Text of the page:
Hi-fi enthusiasts can be crazily unscientific and credulous, and finding things mock among their effusions is like shooting fish in a barrel. Yes, good engineering and mastering is the fundamental and supremely important factor in good sound. But there’s something oddly Luddite about the compulsion to angrily frame all higher-resolution digital playback as a dishonest fraud perpetrated by hucksters.

        • Hmm, could that be because the basic science and mathematics that form the foundation of what 16/44.1 can encode, and the science, mathematics and biology that determine what you can hear is properly described in the xiph article, and isn’t going to change in the foreseeable millions of years? Jeez.

          • I think that the actual terminology for what you’re calling “basic science and mathematics” is “scientism.” Research and study and innovation in digital music playback continues, despite the tech-gadget skeptic’s fever of lock-step debunking, and was not settled for all time with the Red Book standard and Perfect 16/44 Forever.

            • Listening tells the tale. I’ve listened to high res for half a year now – I went with an external DAC/amp option. To become an audiophile with sincerity is to embrace the complete system of playback from master recordings to headphones and speakers and everything between. There are times I can’t tell a difference between vinyl and cd and fewer times I can’t tell the difference between high-res and cd. There are many more times listening to 24/96 that I am awakened to a more complete sound that fills my room in a way 16/44 just doesn’t. None of this truly matters to my appreciation of the MUSIC. I’ll listen in many ways. But to dismiss high-res based on what you read is a mistake. To judge properly is to commit to the process and rewards of audiophilia.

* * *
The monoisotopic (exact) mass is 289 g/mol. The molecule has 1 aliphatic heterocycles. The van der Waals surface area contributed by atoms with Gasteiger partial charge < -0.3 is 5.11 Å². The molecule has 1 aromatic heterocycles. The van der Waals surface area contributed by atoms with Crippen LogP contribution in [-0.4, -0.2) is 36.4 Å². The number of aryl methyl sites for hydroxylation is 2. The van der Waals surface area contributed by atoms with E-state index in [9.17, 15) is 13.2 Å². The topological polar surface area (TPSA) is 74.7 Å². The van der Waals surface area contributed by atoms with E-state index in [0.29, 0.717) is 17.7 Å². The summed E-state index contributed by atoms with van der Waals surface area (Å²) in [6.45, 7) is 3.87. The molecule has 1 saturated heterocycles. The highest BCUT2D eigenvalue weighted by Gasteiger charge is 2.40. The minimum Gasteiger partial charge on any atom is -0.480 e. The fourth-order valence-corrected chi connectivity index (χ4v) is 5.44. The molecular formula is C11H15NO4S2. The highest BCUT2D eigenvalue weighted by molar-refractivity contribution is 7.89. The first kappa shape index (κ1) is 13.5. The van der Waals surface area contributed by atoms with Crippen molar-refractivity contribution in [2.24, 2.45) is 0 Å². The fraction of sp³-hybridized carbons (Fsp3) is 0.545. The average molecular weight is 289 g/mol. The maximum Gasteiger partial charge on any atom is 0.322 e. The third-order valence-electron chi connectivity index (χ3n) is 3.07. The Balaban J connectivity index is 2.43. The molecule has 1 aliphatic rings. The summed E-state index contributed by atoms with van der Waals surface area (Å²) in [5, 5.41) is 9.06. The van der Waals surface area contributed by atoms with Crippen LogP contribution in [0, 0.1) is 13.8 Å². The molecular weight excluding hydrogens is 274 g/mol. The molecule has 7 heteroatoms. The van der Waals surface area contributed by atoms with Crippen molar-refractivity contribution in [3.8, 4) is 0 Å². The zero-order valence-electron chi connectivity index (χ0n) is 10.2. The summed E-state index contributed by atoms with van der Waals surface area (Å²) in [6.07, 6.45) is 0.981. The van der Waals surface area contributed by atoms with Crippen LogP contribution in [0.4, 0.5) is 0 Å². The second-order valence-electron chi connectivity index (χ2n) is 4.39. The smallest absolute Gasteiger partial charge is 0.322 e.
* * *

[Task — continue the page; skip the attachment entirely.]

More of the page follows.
Even after this discussion, I am still not clear on what is being offered by the Dead. What is the original encoding of those lossless files? I’m more concerned with their live offerings. I’ll have to inquire directly I suppose. Thanks!

            • I can report that, despite the persistent confusing language identified by the original post, the digital downloads at dead.net clearly identify the bit/khz of the files. As for the quality of a 24/192 download (and they are not the norm there), I can attest to being rather overwhelmed by the presence of the performance (Wake Up to Find Out: 3-29-90) especially through my old home 2-channel stereo setup with portable DAC playing off my Galaxy S5. I’d never felt so close to the band over the stereo! I may not have the electronics knowledge to explain my reaction, but I have listened to my 10K hours of the Dead. This sounds phenomenal.

  3. This is to clear up what was said about 24 bit and higher sampling. Yes 16 bit 44.1 can capture the entire dynamic range and sound if done right for cd. It is my experience that less than 5% of manufactured CD’s do. If they do they will have a very low volume because of 16 bits. 24 bits allows more volume without losing any dynamics. Higher sampling frequencies can hold more dynamics and anything above 44.1 will have more space and make it through to your speakers or headphones. Record some heavy reverb on 16 bit 44.1 and then do the same at 24 bit 176.4. Guess what happens to the 16 bit reverb, an audible loss can be heard and dithering turns a nice wave file that can edited into complete garbage.

  4. This is to clear up what was said about 24 bit and higher sampling. Yes 16 bit 44.1 can capture the entire dynamic range and sound if done right for cd. It is my experience that less than 5% of manufactured CD’s do. If they do they will have a very low volume because of 16 bits. 24 bits allows more volume without losing any dynamics. Higher sampling frequencies can hold more dynamics and anything above 44.1 will have more space and make it through to your speakers or headphones. Record some heavy reverb on 16 bit 44.1 and then do the same at 24 bit 176.4. Guess what happens to the 16 bit reverb, an audible loss can be heard and dithering turns a nice wave file that can edited into complete garbage.